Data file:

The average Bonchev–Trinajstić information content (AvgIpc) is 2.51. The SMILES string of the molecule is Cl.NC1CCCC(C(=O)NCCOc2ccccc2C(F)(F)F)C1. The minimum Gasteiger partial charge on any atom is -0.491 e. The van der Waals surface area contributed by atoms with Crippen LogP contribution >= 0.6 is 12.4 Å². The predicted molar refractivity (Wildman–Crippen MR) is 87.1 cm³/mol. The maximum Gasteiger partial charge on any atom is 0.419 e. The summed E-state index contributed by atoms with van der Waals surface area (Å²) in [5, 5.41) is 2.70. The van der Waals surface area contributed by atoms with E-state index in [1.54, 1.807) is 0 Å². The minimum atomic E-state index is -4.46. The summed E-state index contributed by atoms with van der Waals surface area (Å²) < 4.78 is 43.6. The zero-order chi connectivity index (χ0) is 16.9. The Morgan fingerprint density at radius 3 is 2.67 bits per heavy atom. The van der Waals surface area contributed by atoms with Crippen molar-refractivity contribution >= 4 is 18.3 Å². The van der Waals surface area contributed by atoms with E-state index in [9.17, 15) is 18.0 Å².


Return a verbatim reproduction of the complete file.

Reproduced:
The average Bonchev–Trinajstić information content (AvgIpc) is 2.51. The SMILES string of the molecule is Cl.NC1CCCC(C(=O)NCCOc2ccccc2C(F)(F)F)C1. The minimum Gasteiger partial charge on any atom is -0.491 e. The van der Waals surface area contributed by atoms with Crippen LogP contribution >= 0.6 is 12.4 Å². The predicted molar refractivity (Wildman–Crippen MR) is 87.1 cm³/mol. The maximum Gasteiger partial charge on any atom is 0.419 e. The summed E-state index contributed by atoms with van der Waals surface area (Å²) in [5, 5.41) is 2.70. The van der Waals surface area contributed by atoms with E-state index in [1.54, 1.807) is 0 Å². The minimum atomic E-state index is -4.46. The summed E-state index contributed by atoms with van der Waals surface area (Å²) < 4.78 is 43.6. The zero-order chi connectivity index (χ0) is 16.9. The Morgan fingerprint density at radius 3 is 2.67 bits per heavy atom. The van der Waals surface area contributed by atoms with Crippen molar-refractivity contribution >= 4 is 18.3 Å². The van der Waals surface area contributed by atoms with E-state index in [9.17, 15) is 18.0 Å².